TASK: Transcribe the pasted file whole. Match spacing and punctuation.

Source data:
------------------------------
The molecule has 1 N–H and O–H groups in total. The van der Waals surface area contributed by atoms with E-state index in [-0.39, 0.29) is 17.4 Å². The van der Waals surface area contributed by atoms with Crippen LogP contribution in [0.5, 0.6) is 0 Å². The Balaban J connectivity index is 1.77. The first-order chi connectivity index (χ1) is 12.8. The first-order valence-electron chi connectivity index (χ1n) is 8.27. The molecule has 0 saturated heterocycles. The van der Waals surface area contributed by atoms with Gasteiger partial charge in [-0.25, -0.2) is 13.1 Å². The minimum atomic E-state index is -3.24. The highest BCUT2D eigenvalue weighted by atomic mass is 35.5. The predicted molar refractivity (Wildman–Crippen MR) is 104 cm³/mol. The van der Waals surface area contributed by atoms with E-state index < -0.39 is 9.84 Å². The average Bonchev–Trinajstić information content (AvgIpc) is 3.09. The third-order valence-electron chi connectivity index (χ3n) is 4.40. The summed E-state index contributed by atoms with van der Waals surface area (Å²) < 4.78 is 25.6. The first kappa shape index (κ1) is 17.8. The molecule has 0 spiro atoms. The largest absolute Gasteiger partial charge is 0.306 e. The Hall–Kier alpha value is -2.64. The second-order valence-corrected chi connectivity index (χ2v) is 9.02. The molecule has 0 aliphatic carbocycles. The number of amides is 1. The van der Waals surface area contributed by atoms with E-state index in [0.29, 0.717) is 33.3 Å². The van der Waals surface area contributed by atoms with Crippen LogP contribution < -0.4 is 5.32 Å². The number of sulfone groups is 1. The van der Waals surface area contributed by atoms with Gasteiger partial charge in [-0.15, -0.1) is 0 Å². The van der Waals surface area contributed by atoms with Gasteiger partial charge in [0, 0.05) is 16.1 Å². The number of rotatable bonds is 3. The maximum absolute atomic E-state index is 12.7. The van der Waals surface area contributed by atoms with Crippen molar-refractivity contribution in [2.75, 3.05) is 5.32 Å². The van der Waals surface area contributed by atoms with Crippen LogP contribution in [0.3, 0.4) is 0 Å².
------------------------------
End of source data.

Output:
The molecule has 1 N–H and O–H groups in total. The van der Waals surface area contributed by atoms with E-state index in [-0.39, 0.29) is 17.4 Å². The van der Waals surface area contributed by atoms with Crippen LogP contribution in [0.5, 0.6) is 0 Å². The Balaban J connectivity index is 1.77. The first-order chi connectivity index (χ1) is 12.8. The first-order valence-electron chi connectivity index (χ1n) is 8.27. The molecule has 0 saturated heterocycles. The van der Waals surface area contributed by atoms with Gasteiger partial charge in [-0.25, -0.2) is 13.1 Å². The minimum atomic E-state index is -3.24. The highest BCUT2D eigenvalue weighted by atomic mass is 35.5. The predicted molar refractivity (Wildman–Crippen MR) is 104 cm³/mol. The van der Waals surface area contributed by atoms with E-state index < -0.39 is 9.84 Å². The average Bonchev–Trinajstić information content (AvgIpc) is 3.09. The third-order valence-electron chi connectivity index (χ3n) is 4.40. The summed E-state index contributed by atoms with van der Waals surface area (Å²) < 4.78 is 25.6. The first kappa shape index (κ1) is 17.8. The molecule has 0 spiro atoms. The largest absolute Gasteiger partial charge is 0.306 e. The Hall–Kier alpha value is -2.64. The second-order valence-corrected chi connectivity index (χ2v) is 9.02. The molecule has 0 aliphatic carbocycles. The number of amides is 1. The van der Waals surface area contributed by atoms with E-state index in [0.29, 0.717) is 33.3 Å². The van der Waals surface area contributed by atoms with Crippen LogP contribution < -0.4 is 5.32 Å². The number of sulfone groups is 1. The van der Waals surface area contributed by atoms with Gasteiger partial charge in [-0.15, -0.1) is 0 Å². The van der Waals surface area contributed by atoms with Gasteiger partial charge in [0, 0.05) is 16.1 Å². The number of rotatable bonds is 3. The maximum absolute atomic E-state index is 12.7. The van der Waals surface area contributed by atoms with Crippen molar-refractivity contribution in [2.75, 3.05) is 5.32 Å². The van der Waals surface area contributed by atoms with Crippen LogP contribution in [0.3, 0.4) is 0 Å².